To study the brain in living organisms, many researchers turn to a technique called optogenetics. Using model systems such as fruit flies or mice, scientists can genetically modify individual neurons in the brain to be controllable with light, enabling the manipulation and study of certain neurons without affecting any other cells. But this technique often requires invasive surgical procedures. Now, using a machine-learning approach, Caltech scientists have developed a new tool for optogenetics that eliminates the need for invasive surgeries.
The work is a collaboration between the laboratories of Viviana Gradinaru (BS '05), professor of neuroscience and biological engineering, Heritage Medical Research Institute Investigator, and director of the Center for Molecular and Cellular Neuroscience at the Tianqiao and Chrissy Chen Institute for Neuroscience at Caltech; and Frances Arnold, Linus Pauling Professor of Chemical Engineering, Bioengineering and Biochemistry, and director of the Donna and Benjamin M. Rosen Bioengineering Center.
The key to studying neurons with light is to make them produce algal proteins called channelrhodopsins, or opsins for short. Naturally used by algae, channelrhodopsins act as little gateways that are opened and shut by specific wavelengths of light, enabling algae to detect light sources for phototaxis (movement toward or away from light). However, when produced by a neuron, channelrhodopsins let in ions that excite neural activity when hit by those specific wavelengths of light. In this way, researchers can use light to activate specific centers of the brain and study how stimulating specific populations of neurons changes behavior. Optogenetics has been applied to study many different areas of the brain and types of behavior, such as how neurons regulate sleep behavior.
Prior to this work, in order to get neurons to produce the non-native channelrhodopsins, the model animals (such as mice or rats) were required to undergo invasive procedures to both insert the genetic code for the opsins and to install a fiber optic cable that precisely directs light at the neurons of interest.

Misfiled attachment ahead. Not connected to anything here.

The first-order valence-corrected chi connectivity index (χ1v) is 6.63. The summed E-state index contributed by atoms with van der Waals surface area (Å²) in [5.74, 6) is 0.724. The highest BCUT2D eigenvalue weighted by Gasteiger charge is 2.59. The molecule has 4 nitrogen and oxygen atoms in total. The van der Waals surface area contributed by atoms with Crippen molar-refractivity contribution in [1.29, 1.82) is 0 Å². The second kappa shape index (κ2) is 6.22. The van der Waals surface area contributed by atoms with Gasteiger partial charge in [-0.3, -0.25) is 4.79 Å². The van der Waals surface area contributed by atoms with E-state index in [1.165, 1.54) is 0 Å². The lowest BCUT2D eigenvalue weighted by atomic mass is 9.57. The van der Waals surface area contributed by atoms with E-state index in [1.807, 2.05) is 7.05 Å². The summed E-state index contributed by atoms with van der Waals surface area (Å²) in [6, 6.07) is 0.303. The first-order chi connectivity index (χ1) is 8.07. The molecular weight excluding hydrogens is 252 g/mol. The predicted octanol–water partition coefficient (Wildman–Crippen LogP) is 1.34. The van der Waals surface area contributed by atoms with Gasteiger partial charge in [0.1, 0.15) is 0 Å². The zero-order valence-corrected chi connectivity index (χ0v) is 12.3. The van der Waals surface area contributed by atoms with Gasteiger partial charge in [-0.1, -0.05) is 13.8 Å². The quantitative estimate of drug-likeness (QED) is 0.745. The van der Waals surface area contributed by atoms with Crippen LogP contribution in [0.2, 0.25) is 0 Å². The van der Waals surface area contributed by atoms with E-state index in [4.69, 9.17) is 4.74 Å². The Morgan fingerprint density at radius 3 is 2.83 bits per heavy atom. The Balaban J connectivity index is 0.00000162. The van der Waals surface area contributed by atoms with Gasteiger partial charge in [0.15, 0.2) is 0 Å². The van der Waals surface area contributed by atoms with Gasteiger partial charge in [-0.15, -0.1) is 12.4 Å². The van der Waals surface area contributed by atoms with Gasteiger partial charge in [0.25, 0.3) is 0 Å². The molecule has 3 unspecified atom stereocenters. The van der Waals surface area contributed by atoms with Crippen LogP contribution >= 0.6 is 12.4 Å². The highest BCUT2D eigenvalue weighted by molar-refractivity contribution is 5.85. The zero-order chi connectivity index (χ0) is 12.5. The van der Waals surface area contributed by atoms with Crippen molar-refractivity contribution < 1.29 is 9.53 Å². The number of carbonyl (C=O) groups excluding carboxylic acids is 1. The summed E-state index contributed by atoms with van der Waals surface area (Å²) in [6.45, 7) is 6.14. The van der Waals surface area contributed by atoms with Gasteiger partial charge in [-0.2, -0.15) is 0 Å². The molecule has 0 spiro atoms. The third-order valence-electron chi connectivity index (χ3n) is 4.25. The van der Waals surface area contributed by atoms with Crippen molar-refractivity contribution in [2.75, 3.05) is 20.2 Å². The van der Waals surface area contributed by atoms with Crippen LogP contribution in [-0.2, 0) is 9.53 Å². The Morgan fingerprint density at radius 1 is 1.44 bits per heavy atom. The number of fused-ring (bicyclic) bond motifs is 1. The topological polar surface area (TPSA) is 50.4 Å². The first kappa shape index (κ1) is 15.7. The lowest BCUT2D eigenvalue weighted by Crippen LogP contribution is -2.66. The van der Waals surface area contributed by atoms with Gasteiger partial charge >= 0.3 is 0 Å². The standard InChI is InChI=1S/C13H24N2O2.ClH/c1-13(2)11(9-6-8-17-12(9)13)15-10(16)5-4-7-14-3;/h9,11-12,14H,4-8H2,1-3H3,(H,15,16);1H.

In addition, there are many variants of channelrhodopsins, each with slightly different properties. For example, some require many photons of light to open up, and others will only open narrowly to let in a few ions at a time. The Holy Grail for optogenetics would be a highly light-sensitive channelrhodopsin that could be activated by light from outside of the animal's skull, thereby requiring no invasive surgeries.
Led by former graduate student Claire Bedbrook (PhD '18), a team of Caltech researchers used machine learning to design channelrhodopsin variants with optimal combinations of properties. The goal was to find a light-sensitive variant that could open widely to strongly activate a neuron, and that would be triggered to open by just a few photons of light. When coupled with non-invasive gene delivery vectors developed by the Gradinaru laboratory, such variants would enable non-invasive optogenetics.
The team's machine-learning algorithm learned from more than 100 different channelrhodopsins' functional properties, amino acid sequences, and structural properties to predict the sequence of a new variant that would have the desired light-sensitivity properties. The team synthesized this new variant and packaged it within a so-called adeno-associated viral vector (AAV), a harmless virus that can be designed to deliver desired genetic material. Importantly, this AAV can cross from the bloodstream into neurons in the brain, meaning it can be simply injected into the bloodstream instead of invasively inserted into the brain. In this way, the new variant of channelrhodopsin was then able to precisely activate neurons using light from cables that sat on the surface of the mouse's skull—no surgery required.
Modulating brain circuits in live, normally-behaving animals noninvasively will be a game changer for both basic science and therapy, according to the researchers. "The combination of systemic viruses and powerful opsins, generated using directed evolution and machine learning, brings noninvasive deep brain modulation closer to reality," adds Gradinaru.
Although this work was focused on optimizing proteins for optogenetics, a machine-learning approach like this one is promising for protein engineering in general, the researchers say.
"I think this machine-learning approach and framework is the future of protein engineering," says Bedbrook, who is now a postdoctoral scholar at Stanford University. "With these models, we are able to optimize proteins to our engineering specifications."
The paper is titled, "Machine learning-guided channelrhodopsin engineering enables minimally-invasive optogenetics." In addition to Bedbrook, Gradinaru, and Arnold, additional co-authors are Kevin K. Yang (PhD '19) and postdoctoral scholar J. Elliott Robinson (who are both co-second authors), and staff researcher/Gradinaru lab manager Elisha D. Mackey. Funding was provided by an Institute for Collaborative Biotechnologies grant from the U.S. Army Research Office; the National Institutes of Health through an NIH BRAIN grant, an NIH Director's Pioneer Award, an NIH Director's New Innovator Award, and SPARC; the National Science Foundation; the CZI Neurodegeneration Challenge Network; the Vallee Foundation; the Heritage Medical Research Institute; and the Beckman Institute for CLARITY, Optogenetics and Vector Engineering Research.